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Spicy Chilli Patches Could Massively Reduce Pain In People With Diabetes

It comes in patch form – don't start eating the hottest curry you can find.


Jack Dunhill


Jack Dunhill

Social Media Coordinator and Staff Writer

Jack is a Social Media Coordinator and Staff Writer for IFLScience, with a degree in Medical Genetics specializing in Immunology.

Social Media Coordinator and Staff Writer

carolina reaper capsaicin

No, it doesn't work by just creating pain elsewhere. Image Credit: Adrian_am13/

Spicy chili peppers could cause more than just pain and regret the next day – a new study suggests patches with the active spicy ingredient in chilies could help reduce pain in diabetic patients with nerve damage. Containing capsaicin, the molecule that gives chilies their heat, the patches were found to heal damaged nerves in the feet of people with diabetes, a common and serious complication that can lead to amputation.

Diabetes can increase the risk of nerve damage throughout the body by high blood glucose levels affecting the fragile nerve fibers, known as neuropathy. If this occurs in the feet, the neuropathy can cause ulcers and a loss of feeling in the affected area, leading to minor injuries causing serious afflictions. Ulcers and blisters that would normally be a painful inconvenience can become life-threatening from infection, leading to amputations of the feet if left unchecked.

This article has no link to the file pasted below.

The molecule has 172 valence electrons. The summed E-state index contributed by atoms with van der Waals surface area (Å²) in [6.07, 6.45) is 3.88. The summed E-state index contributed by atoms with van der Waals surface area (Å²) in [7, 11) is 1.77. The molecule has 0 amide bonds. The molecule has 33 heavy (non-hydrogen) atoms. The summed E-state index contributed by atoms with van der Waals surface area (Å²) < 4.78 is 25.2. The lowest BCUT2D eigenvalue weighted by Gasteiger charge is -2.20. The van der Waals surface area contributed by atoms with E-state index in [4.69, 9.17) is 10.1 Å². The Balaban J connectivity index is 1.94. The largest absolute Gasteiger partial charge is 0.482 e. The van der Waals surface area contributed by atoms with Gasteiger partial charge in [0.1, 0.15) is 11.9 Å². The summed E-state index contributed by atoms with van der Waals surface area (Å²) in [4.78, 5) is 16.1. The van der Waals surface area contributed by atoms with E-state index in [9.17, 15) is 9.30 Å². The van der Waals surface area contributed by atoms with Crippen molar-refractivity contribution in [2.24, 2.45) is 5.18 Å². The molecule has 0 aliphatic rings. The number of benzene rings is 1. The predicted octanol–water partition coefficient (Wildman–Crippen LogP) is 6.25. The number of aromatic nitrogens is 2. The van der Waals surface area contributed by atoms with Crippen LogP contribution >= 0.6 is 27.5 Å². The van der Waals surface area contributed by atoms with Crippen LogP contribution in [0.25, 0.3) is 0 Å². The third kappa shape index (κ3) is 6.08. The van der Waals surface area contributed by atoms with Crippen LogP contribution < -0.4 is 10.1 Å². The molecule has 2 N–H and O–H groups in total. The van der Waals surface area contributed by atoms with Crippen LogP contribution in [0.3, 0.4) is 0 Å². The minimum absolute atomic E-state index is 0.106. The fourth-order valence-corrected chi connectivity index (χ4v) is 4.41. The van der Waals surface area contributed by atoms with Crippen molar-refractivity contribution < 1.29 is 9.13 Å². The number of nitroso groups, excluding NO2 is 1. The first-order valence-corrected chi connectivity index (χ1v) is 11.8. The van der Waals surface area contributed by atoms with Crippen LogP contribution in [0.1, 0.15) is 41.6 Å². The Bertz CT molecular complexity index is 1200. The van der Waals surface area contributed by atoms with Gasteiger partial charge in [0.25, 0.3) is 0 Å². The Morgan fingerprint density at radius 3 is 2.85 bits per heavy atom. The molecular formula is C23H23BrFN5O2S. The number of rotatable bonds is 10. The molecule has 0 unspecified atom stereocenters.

The loss of feeling is not universal, though, and some end up with severe pain that cannot be helped with current painkillers. Current treatments involve pain management, often with antidepressants, but there are no available options for reversing or stopping the nerve damage, and often drugs either fail or come with unwanted adverse effects.

Researchers from Imperial College London and Sheffield Teaching Hospitals, with help from Diabetes UK, wanted to look at whether capsaicin could be the answer. Capsaicin is known to block pain signals when applied topically as a cream or patch, and can even promote healing in some skin conditions. 

The researchers recruited 75 people with diabetic neuropathy, many of which had pain in their feet, and treated some with a patch containing 8 percent capsaicin, which is already on the market for other applications.

Results came from a pain diary that the participants recorded each day, as well as nerve count and sensitivity analysis from samples taken by the researchers.


Once three months had passed, the researchers found that people using the capsaicin patches reported significantly less pain than their controls, and also showed higher counts of new nerves in their feet. 

While it is not fully understood, it suggests that capsaicin may promote nerve development and healing, reducing pain as a result. These are the first results that capsaicin might go further than just reducing pain – it could actually be reversing the damage caused by neuropathy. 

Significantly more research needs to be done into the mechanism of action and capsaicin as a neuropathy treatment, but it is an extremely promising start. If spicy chilies can help combat neuropathy, they could treat some of the most serious complications in people with untreated diabetes, an area in which treatment (not just prevention) is sorely lacking.

The research was published in Frontiers in Neurology.


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